Verse 8 – Saul’s strategy was probably to besiege Keilah in the hope that its citizens would hand David over to them to ovoid destruction.
Verses 11, 12 – Through David’s inquiry, the Lord warned him that the citizens of Keilah would deliver him over to Saul, just as Saul had calculated.
Verse 13 – By calling off the expedition, Saul showed his true motive for wanting to invade Keilah.
Verses 16-18 – This may have been the last time David and Jonathan were together. David and Jonathan encouraged each other showing true friendship. They made a covenant again, as they had done before (18:3; 20:14-16).
Verses 19, 20 – The Ziphites informed Saul of David’s position in their territory and offered him over to the king.
Verse 26 – David may have hurried because he was outnumbered but on the other hand, he may have just wanted to avoid a bloody civil war.
Verse 28 – Israel’s enemies were capitalizing on Saul’s internal troubles.
Verse 2 – David’s control over these men again shows his resourcefulness and ability to lead and motivate others. This group eventually formed the core of David’s military leadership and produced several “mighty men” (2 Samuel 23:8).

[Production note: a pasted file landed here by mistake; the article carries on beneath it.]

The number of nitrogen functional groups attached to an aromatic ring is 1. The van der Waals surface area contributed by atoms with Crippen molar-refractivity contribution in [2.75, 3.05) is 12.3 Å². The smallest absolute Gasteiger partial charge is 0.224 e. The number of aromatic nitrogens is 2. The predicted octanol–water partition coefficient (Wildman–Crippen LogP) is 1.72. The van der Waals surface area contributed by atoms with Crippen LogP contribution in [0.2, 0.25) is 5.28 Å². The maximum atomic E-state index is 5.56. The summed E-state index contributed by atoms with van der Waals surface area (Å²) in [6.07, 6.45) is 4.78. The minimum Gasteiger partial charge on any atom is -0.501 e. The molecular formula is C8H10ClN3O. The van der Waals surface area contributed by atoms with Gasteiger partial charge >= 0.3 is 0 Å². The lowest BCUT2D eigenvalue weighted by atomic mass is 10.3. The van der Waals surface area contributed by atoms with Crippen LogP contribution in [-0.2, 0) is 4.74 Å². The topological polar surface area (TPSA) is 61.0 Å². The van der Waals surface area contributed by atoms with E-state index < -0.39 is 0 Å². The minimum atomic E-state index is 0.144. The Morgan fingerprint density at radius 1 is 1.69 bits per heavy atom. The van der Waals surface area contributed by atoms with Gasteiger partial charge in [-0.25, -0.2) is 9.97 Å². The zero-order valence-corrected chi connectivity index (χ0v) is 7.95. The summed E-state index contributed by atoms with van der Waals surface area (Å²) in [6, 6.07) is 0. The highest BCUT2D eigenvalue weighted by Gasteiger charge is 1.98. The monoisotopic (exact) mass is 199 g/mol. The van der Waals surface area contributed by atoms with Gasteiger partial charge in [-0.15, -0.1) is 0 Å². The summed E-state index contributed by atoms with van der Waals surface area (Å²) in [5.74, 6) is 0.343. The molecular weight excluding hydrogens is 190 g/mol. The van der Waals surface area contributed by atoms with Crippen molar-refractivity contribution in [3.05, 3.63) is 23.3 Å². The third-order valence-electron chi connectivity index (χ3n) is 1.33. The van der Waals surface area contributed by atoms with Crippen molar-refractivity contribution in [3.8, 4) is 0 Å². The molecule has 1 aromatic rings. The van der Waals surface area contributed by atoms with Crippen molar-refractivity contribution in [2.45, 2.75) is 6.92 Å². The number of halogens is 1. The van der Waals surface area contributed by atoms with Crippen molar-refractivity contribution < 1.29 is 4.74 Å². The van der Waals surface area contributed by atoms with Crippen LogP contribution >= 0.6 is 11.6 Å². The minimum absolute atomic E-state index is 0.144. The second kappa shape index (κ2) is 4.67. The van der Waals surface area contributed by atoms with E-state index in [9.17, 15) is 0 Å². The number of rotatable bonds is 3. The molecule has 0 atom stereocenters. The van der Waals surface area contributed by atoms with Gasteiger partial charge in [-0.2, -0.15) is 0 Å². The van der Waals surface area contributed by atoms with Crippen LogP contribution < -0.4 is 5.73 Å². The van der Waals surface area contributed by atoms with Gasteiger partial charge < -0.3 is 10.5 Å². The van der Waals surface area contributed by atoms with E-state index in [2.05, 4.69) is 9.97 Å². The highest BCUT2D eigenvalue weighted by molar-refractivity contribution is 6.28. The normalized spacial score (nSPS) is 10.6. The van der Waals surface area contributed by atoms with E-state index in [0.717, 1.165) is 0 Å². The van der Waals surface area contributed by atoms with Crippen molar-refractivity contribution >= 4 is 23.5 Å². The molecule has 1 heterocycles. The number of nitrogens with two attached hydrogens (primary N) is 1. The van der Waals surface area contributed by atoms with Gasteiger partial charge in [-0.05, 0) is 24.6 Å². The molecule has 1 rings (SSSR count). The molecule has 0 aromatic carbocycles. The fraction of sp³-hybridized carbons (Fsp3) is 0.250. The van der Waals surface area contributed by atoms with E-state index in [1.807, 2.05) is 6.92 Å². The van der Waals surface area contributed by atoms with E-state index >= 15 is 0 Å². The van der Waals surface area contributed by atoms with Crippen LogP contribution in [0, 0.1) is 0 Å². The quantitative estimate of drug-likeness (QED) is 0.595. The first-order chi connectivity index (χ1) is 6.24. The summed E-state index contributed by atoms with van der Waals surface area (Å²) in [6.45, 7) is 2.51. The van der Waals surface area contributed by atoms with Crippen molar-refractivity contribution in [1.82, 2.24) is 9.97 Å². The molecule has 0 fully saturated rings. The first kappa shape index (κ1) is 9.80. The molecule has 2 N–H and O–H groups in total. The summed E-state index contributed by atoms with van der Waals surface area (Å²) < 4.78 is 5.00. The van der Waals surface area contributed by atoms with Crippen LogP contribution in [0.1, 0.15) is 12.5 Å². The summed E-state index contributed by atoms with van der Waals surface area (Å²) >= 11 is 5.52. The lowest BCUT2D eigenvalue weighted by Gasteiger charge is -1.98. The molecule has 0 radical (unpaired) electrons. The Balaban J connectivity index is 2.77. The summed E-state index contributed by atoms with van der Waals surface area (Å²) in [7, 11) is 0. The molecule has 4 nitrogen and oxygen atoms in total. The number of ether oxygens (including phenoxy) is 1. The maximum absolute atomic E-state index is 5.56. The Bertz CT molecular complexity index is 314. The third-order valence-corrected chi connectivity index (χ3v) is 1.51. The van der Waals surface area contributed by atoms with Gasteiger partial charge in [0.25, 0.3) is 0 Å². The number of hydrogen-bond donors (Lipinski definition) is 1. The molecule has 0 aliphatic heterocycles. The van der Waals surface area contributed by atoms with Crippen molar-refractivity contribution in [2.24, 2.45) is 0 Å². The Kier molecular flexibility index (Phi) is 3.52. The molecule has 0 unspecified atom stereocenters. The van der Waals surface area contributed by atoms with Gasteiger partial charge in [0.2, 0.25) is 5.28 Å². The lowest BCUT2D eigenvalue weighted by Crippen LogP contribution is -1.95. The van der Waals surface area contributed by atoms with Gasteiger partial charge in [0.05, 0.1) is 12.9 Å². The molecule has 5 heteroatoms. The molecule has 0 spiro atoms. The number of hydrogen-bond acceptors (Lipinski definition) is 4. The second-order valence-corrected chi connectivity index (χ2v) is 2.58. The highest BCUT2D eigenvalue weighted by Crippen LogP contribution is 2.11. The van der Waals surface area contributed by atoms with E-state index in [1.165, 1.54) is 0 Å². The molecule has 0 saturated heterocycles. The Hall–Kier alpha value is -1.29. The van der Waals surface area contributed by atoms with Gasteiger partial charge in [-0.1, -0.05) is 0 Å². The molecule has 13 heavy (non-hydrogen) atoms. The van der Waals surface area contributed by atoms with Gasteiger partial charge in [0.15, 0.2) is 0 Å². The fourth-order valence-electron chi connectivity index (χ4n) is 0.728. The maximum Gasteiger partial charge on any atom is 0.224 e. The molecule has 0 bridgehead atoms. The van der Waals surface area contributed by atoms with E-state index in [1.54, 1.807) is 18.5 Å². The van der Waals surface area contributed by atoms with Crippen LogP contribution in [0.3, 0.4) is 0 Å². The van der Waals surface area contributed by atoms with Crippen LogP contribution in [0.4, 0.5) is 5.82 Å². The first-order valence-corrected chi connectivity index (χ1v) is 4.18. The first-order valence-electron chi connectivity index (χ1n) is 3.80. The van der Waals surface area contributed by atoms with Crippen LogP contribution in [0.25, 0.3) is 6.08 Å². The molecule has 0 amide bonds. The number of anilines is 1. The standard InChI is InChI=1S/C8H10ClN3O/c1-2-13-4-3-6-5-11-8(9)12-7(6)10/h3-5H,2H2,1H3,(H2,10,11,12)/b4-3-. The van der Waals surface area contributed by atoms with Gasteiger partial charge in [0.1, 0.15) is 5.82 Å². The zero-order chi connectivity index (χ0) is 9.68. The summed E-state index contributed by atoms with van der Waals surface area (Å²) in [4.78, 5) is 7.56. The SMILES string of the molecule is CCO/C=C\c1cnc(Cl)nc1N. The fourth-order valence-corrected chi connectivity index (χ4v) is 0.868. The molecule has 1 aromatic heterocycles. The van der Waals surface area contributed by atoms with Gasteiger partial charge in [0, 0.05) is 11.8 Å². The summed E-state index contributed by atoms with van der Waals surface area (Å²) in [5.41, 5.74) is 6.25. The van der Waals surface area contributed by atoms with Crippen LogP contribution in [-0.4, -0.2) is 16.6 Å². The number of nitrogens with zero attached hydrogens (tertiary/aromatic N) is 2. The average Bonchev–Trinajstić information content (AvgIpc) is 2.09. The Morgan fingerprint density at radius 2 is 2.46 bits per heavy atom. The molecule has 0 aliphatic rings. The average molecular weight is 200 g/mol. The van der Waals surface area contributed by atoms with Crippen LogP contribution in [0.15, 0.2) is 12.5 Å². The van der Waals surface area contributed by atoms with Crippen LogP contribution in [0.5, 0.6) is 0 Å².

Verses 7, 8 – Saul and his key officers were from the tribe of Benjamin. David was from the tribe of Judah. Saul was appealing to tribal loyalty to maintain his hold on the throne.
Verse 13 – Saul’s question assumed Ahimelech was guilty of conspiracy. The king did not attempt to investigate the matter thoroughly.
Verses 14, 15 – Ahimelech implied no one was as faithful as David, which Saul had already heard from Jonathan and didn’t want to hear it again. Ahimelech claimed he had no idea of the real reason for David’s visit, which was true.
Verses 16, 17 – Saul ignoring Ahimelech’s words only proved more of Saul’s obsession to kill David. Even Saul’s most trusted soldiers weren’t willing to execute the priest because they weren’t sure whether they were guilty or not.